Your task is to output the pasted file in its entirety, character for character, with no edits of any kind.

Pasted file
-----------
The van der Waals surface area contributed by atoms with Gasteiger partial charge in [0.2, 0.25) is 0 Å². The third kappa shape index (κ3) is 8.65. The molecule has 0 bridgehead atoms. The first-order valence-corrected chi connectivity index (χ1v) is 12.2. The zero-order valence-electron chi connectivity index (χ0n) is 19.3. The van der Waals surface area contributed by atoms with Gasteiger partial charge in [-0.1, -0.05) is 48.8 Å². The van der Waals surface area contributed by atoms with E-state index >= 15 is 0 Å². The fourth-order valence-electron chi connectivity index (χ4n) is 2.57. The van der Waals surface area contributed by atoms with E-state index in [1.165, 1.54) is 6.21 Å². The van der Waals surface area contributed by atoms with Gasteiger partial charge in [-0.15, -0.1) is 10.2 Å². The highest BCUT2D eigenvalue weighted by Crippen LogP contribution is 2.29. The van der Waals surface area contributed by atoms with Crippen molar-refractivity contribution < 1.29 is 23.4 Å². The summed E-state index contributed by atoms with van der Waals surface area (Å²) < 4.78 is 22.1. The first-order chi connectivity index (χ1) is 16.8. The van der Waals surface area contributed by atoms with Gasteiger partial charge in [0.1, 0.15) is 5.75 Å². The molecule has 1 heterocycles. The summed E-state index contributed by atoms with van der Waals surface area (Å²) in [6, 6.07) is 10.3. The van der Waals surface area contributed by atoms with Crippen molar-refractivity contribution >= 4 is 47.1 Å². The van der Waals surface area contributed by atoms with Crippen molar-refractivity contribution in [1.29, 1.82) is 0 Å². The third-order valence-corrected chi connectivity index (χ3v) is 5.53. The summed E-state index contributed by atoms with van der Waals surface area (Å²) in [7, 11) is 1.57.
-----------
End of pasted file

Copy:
The van der Waals surface area contributed by atoms with Gasteiger partial charge in [0.2, 0.25) is 0 Å². The third kappa shape index (κ3) is 8.65. The molecule has 0 bridgehead atoms. The first-order valence-corrected chi connectivity index (χ1v) is 12.2. The zero-order valence-electron chi connectivity index (χ0n) is 19.3. The van der Waals surface area contributed by atoms with Gasteiger partial charge in [-0.1, -0.05) is 48.8 Å². The van der Waals surface area contributed by atoms with E-state index >= 15 is 0 Å². The fourth-order valence-electron chi connectivity index (χ4n) is 2.57. The van der Waals surface area contributed by atoms with E-state index in [1.165, 1.54) is 6.21 Å². The van der Waals surface area contributed by atoms with Gasteiger partial charge in [-0.15, -0.1) is 10.2 Å². The highest BCUT2D eigenvalue weighted by Crippen LogP contribution is 2.29. The van der Waals surface area contributed by atoms with Crippen molar-refractivity contribution < 1.29 is 23.4 Å². The summed E-state index contributed by atoms with van der Waals surface area (Å²) < 4.78 is 22.1. The first-order chi connectivity index (χ1) is 16.8. The van der Waals surface area contributed by atoms with Gasteiger partial charge in [0.1, 0.15) is 5.75 Å². The molecule has 1 heterocycles. The summed E-state index contributed by atoms with van der Waals surface area (Å²) in [6, 6.07) is 10.3. The van der Waals surface area contributed by atoms with Crippen molar-refractivity contribution >= 4 is 47.1 Å². The van der Waals surface area contributed by atoms with Crippen molar-refractivity contribution in [1.29, 1.82) is 0 Å². The third-order valence-corrected chi connectivity index (χ3v) is 5.53. The summed E-state index contributed by atoms with van der Waals surface area (Å²) in [7, 11) is 1.57.